SKY SIGHTS AHEAD: On Sept. 25, the moon swung from the morning to the evening side of the sun. (Each day, the moon moves about 13 degrees eastward among the stars while the sun creeps about 1 degree eastward.)

Tomorrow the crescent moon and brilliant Venus (to left of the moon) will be easily seen in the 7:30 p. m. dusk low in the west.

On Oct. 11, the moon will appear half full (like a tilted letter D) in the southwestern evening sky. Binoculars held steadily will reveal some of the moon’s larger craters along the moon’s straight edge (where the sun there is rising).

Bob Doyle invites any readers comments and questions. E-mail him at rdoyle@frostburg.edu . He is available as a speaker on his column topics.

1
Text Only
Opinion
  • It shouldn’t take a study to figure out what city needs

    Another study on what to do with Cumberland? (“City’s economic consultants unveil good, bad at study update,” June 26 Times-News, Page 1A)

    July 25, 2014

  • C-minus grade C-minus grade

    If a survey conducted by Thumbtack.com and the Kaufman Foundation is an accurate portrayal, Maryland has a long way to go to become a business-friendly state.

    July 24, 2014 1 Photo

  • It might not be a problem, but a possibility

    God certainly orchestrates circumstances that cause us to marvel. The recent flood In Cresaptown that Calvary Baptist Church/School endured is proving to be yet another miracle birthed out of devastation.

    July 24, 2014

  • Look to the Jubilee solution to resolve our economic woes

    Following the Lehman banking debacle of 2008, the government sponsored bailout of the banking sector to boost the economy created an illusion of recovery.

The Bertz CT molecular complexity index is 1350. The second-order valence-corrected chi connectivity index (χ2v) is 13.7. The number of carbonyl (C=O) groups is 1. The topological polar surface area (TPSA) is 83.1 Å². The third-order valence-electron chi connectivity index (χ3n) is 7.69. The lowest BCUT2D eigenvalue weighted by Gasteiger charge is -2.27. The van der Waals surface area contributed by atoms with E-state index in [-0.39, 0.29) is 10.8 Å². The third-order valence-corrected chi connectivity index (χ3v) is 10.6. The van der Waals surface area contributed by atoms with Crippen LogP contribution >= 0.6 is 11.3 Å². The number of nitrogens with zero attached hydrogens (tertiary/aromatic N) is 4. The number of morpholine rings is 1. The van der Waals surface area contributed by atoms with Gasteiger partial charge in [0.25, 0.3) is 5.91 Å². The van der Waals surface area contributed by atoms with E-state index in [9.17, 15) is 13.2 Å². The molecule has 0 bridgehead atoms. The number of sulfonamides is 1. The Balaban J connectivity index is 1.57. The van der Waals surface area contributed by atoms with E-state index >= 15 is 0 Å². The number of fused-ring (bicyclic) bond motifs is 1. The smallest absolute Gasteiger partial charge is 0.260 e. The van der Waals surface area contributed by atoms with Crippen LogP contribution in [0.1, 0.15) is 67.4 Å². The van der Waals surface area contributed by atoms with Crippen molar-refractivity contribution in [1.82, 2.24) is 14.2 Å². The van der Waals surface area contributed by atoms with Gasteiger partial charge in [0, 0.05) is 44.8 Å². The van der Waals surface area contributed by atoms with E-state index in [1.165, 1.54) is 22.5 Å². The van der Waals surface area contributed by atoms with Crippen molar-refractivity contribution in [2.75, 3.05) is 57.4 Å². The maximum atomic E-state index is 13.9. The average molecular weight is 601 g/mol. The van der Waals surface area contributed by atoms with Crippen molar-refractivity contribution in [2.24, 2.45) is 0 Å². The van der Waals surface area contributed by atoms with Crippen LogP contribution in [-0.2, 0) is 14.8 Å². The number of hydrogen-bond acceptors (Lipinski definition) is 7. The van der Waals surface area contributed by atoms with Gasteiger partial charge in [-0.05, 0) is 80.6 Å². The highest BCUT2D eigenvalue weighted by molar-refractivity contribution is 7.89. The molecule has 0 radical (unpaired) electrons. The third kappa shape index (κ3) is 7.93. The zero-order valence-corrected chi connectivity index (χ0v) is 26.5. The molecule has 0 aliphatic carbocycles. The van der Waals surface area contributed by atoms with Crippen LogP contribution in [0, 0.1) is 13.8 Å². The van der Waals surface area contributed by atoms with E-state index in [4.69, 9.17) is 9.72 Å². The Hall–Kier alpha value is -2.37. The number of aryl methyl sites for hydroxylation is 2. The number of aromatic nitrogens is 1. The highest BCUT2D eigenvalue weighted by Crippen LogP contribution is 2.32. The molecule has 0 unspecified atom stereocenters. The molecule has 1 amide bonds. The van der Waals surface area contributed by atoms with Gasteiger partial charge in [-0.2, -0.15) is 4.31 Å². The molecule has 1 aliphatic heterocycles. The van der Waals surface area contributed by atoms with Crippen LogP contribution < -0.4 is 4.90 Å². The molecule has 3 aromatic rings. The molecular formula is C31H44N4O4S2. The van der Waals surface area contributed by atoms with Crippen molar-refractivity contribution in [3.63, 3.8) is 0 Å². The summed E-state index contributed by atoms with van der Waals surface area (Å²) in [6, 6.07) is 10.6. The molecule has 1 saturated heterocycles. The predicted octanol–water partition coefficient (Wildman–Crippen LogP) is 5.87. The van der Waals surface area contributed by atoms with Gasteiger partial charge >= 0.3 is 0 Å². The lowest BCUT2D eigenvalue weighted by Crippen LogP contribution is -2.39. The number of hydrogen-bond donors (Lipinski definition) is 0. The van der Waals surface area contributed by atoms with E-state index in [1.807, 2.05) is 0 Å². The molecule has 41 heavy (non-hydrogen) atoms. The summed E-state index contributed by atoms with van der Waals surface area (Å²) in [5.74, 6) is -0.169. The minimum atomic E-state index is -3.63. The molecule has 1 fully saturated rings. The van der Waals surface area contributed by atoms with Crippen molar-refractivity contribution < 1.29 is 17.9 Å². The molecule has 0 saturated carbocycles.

July 24, 2014

  • Common Core curriculum is bad news for West Virginians

    If something is not done soon, the vast majority of American K-12 school children will be taught using dubious, federally backed national education “standards” that have come under fire from across the political spectrum.

    July 24, 2014

  • Please return valuable items taken from woman’s parked van

    On July 8 at 2:33 p.m. my 16-year-old granddaughter Caitlyn Cook and I arrived at Children’s Medical Group for a 3 p.m. appointment.

    July 23, 2014

  • Preposterous Preposterous

    File this one under the We Thought We’d Heard Everything category: A man who attempted the armed robbery of a pizza shop is now suing the pizzeria and the employees who tackled him and wrestled his gun away during the holdup.

    July 22, 2014 1 Photo

  • Legion honor guard available to honor veterans at their funerals

    We in the honor guard of Fort Cumberland Post 13, American Legion, performed 196 veterans service in 2013.

    July 22, 2014

  • No secrets No secrets

    The idea of fracturing for natural gas makes many people anxious about potential harmful effects. For that reason alone, it is incumbent on Maryland government to require full disclosure of chemicals used in the process.

    July 21, 2014 1 Photo

  • Remember, we’re not immune to extinction

    I’d like to pose a theoretical scenario to Cal Thomas.

    If a medical specialist said, “Cal, you’ve got a serious physical problem. Do nothing and you’ll die soon. Follow my prescription, which involves certain life-style changes, and there’s a good probability you’ll live, even if your life may be a bit more constrained than now.”

    July 21, 2014